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State accuses Bombay High Court judge AS Oka of bias in the noise pollution case

In a first, the state government on Thursday filed an application before the Chief Justice of the Bombay high court, seeking the transfer of all cases pertaining to noise pollution from a division bench on the ground that one of the judges was biased against it.

Earlier in the day, when the matter of compliance had come up for hearing, the judge concerned expressed shock at such allegations being levelled against him, but said that he would not be provoked and refused to recuse himself from the case.

However, when the matter came up for hearing, the court was informed that the Chief Justice had already taken cognisance of the state’s application and transferred the case to a separate bench.

The issue picked up steam on Wednesday after the state informed the division bench of Justice A.S. Oka and Justice Riyaz Chagla to review an order passed by it in 2016 on setting up silence zones across the city in light of an amendment to the Noise Pollution (Regulation and Control) Rules by the Central government.

Justice Oka had been part of the bench that passed the 2016 order and hence was asked by the state to have a relook at it.

On Wednesday, Justice Oka refused to either review or recall the order, saying it would be in force till the time all parties to the petitions and the state had a say on the amendments and it was decided by the court.

The state in its application to the CJ stated that while all noise pollution-related cases had been disposed off, the judge had kept them pending for compliance.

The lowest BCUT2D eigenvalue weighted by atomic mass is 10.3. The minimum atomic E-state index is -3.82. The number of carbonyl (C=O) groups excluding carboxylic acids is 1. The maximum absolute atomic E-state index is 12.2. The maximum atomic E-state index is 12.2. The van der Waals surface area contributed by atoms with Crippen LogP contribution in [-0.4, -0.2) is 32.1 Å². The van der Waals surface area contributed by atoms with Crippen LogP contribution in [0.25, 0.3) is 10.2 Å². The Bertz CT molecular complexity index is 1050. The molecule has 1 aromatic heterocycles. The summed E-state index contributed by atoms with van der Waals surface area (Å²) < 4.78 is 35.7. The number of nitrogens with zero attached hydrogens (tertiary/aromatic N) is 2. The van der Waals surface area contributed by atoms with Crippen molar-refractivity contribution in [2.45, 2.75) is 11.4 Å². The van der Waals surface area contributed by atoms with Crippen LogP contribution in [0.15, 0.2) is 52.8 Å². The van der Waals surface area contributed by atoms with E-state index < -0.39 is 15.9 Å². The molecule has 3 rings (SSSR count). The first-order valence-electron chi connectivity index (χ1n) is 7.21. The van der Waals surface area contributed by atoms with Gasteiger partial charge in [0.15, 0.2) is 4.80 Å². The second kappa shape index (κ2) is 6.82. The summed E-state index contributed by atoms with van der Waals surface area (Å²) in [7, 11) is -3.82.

The application further said that even after the bench consisting of Justice Oka was informed that there had been compliance during the recently concluded Dahi Handi festival, he had remarked that there was little compliance, which indicated that he was ‘biased against the state’.

In light of this observation, the state sought the case to be transferred to another bench.

When the matter came up for hearing at 3 pm, the court registry informed the bench of Justice Oka that the case had been transferred to another bench and hence it could not be heard by it.

Taken aback by the application by the state senior advocate Birendra Saraf, who appeared for Awaaz Foundation in one of the petitions against noise pollution, said, “It is shocking that the government can come down to this level. Such an application can be expected from a private litigant but the government is expected to act in a responsible manner. The application is nothing but a politically motivated move to ensure there are no noise restrictions during Ganpati festival. It is shocking to see the extent to which one can go to achieve political ends.”

Meanwhile, Sumaira Abdulali of Awaaz Foundation said that though she was taken aback by the state’s stand, she would continue collecting data on noise violations in the city. “I will continue my work of collecting data and providing it to the government authorities concerned. It is for the people to decide on whether they want to put up with high decibel levels,” said Ms Abdulali.

Advocate general Ashutosh Kumbhakoni, while asking the court to recall or review its 2016 order, had said that in light of the amendment by the Central government the orders of the bench on silence zones were rendered ineffective and would not remain operational. “When the amendments say that the state has to identify and declare silence zones, the court orders become infructuous and hence should be reviewed or recalled,” Mr Kumbhakoni had said.

The earlier orders had stipulated that the areas around 100 metres of hospitals and educational institutions were deemed as silence zones.

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